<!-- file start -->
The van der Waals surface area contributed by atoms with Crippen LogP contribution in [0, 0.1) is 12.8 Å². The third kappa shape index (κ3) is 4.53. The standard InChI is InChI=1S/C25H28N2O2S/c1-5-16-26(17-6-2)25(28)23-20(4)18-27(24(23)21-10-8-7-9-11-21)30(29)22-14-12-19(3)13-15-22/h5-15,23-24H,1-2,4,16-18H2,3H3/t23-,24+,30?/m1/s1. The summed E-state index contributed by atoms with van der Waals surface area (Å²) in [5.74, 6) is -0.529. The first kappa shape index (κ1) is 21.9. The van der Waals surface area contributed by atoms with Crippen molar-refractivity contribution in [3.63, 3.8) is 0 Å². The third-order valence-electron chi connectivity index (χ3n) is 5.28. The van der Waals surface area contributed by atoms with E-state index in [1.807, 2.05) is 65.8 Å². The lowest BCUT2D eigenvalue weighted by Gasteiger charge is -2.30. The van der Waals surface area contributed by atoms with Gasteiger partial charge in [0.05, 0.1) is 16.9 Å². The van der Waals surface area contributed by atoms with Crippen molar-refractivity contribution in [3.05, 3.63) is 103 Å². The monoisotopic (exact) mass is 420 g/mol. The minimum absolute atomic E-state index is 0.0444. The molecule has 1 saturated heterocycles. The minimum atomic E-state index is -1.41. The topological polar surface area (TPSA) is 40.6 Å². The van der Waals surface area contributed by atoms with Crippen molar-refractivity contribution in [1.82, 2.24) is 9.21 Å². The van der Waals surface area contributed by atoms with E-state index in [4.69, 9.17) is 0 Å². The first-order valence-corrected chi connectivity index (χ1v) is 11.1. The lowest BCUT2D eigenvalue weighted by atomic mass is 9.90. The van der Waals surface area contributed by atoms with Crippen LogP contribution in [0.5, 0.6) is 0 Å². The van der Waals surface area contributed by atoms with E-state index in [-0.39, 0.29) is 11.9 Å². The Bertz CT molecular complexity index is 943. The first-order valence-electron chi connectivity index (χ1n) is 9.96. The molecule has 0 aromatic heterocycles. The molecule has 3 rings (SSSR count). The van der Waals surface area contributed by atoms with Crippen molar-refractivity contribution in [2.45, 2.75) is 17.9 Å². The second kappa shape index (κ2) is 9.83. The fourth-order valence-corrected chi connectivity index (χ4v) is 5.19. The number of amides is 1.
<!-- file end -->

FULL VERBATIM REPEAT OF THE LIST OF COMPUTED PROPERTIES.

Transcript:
The van der Waals surface area contributed by atoms with Crippen LogP contribution in [0, 0.1) is 12.8 Å². The third kappa shape index (κ3) is 4.53. The standard InChI is InChI=1S/C25H28N2O2S/c1-5-16-26(17-6-2)25(28)23-20(4)18-27(24(23)21-10-8-7-9-11-21)30(29)22-14-12-19(3)13-15-22/h5-15,23-24H,1-2,4,16-18H2,3H3/t23-,24+,30?/m1/s1. The summed E-state index contributed by atoms with van der Waals surface area (Å²) in [5.74, 6) is -0.529. The first kappa shape index (κ1) is 21.9. The van der Waals surface area contributed by atoms with Crippen molar-refractivity contribution in [3.63, 3.8) is 0 Å². The third-order valence-electron chi connectivity index (χ3n) is 5.28. The van der Waals surface area contributed by atoms with E-state index in [1.807, 2.05) is 65.8 Å². The lowest BCUT2D eigenvalue weighted by Gasteiger charge is -2.30. The van der Waals surface area contributed by atoms with Gasteiger partial charge in [0.05, 0.1) is 16.9 Å². The van der Waals surface area contributed by atoms with Crippen molar-refractivity contribution in [3.05, 3.63) is 103 Å². The monoisotopic (exact) mass is 420 g/mol. The minimum absolute atomic E-state index is 0.0444. The molecule has 1 saturated heterocycles. The minimum atomic E-state index is -1.41. The topological polar surface area (TPSA) is 40.6 Å². The van der Waals surface area contributed by atoms with Crippen molar-refractivity contribution in [1.82, 2.24) is 9.21 Å². The van der Waals surface area contributed by atoms with E-state index in [4.69, 9.17) is 0 Å². The first-order valence-corrected chi connectivity index (χ1v) is 11.1. The lowest BCUT2D eigenvalue weighted by atomic mass is 9.90. The van der Waals surface area contributed by atoms with Crippen LogP contribution in [0.5, 0.6) is 0 Å². The van der Waals surface area contributed by atoms with E-state index in [-0.39, 0.29) is 11.9 Å². The Bertz CT molecular complexity index is 943. The first-order valence-electron chi connectivity index (χ1n) is 9.96. The molecule has 0 aromatic heterocycles. The molecule has 3 rings (SSSR count). The van der Waals surface area contributed by atoms with Crippen molar-refractivity contribution in [2.45, 2.75) is 17.9 Å². The second kappa shape index (κ2) is 9.83. The fourth-order valence-corrected chi connectivity index (χ4v) is 5.19. The number of amides is 1.